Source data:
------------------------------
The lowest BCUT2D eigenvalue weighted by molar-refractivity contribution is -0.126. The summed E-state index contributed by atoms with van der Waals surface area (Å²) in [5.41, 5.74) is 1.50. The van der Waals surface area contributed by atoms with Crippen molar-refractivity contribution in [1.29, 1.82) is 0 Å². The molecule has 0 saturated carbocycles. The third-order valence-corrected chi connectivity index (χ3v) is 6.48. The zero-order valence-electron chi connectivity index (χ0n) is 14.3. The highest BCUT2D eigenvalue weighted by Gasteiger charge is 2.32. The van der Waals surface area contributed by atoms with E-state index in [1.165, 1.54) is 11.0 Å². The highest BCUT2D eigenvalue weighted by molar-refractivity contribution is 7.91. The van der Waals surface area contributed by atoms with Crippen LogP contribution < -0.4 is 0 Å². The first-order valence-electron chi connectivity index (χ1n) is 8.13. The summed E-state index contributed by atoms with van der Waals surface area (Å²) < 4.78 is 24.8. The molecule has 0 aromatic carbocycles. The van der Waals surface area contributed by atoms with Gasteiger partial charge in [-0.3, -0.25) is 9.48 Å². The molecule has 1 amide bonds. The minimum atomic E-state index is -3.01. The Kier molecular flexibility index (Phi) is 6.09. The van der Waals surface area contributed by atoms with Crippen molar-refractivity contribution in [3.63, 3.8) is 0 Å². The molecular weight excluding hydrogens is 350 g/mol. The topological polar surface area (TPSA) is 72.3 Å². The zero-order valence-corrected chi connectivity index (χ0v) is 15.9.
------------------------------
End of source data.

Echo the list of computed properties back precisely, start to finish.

The lowest BCUT2D eigenvalue weighted by molar-refractivity contribution is -0.126. The summed E-state index contributed by atoms with van der Waals surface area (Å²) in [5.41, 5.74) is 1.50. The van der Waals surface area contributed by atoms with Crippen molar-refractivity contribution in [1.29, 1.82) is 0 Å². The molecule has 0 saturated carbocycles. The third-order valence-corrected chi connectivity index (χ3v) is 6.48. The zero-order valence-electron chi connectivity index (χ0n) is 14.3. The highest BCUT2D eigenvalue weighted by Gasteiger charge is 2.32. The van der Waals surface area contributed by atoms with E-state index in [1.165, 1.54) is 11.0 Å². The highest BCUT2D eigenvalue weighted by molar-refractivity contribution is 7.91. The van der Waals surface area contributed by atoms with Crippen LogP contribution < -0.4 is 0 Å². The first-order valence-electron chi connectivity index (χ1n) is 8.13. The summed E-state index contributed by atoms with van der Waals surface area (Å²) < 4.78 is 24.8. The molecule has 0 aromatic carbocycles. The van der Waals surface area contributed by atoms with Gasteiger partial charge in [-0.3, -0.25) is 9.48 Å². The molecule has 1 amide bonds. The minimum atomic E-state index is -3.01. The Kier molecular flexibility index (Phi) is 6.09. The van der Waals surface area contributed by atoms with Crippen molar-refractivity contribution in [3.63, 3.8) is 0 Å². The molecular weight excluding hydrogens is 350 g/mol. The topological polar surface area (TPSA) is 72.3 Å². The zero-order valence-corrected chi connectivity index (χ0v) is 15.9.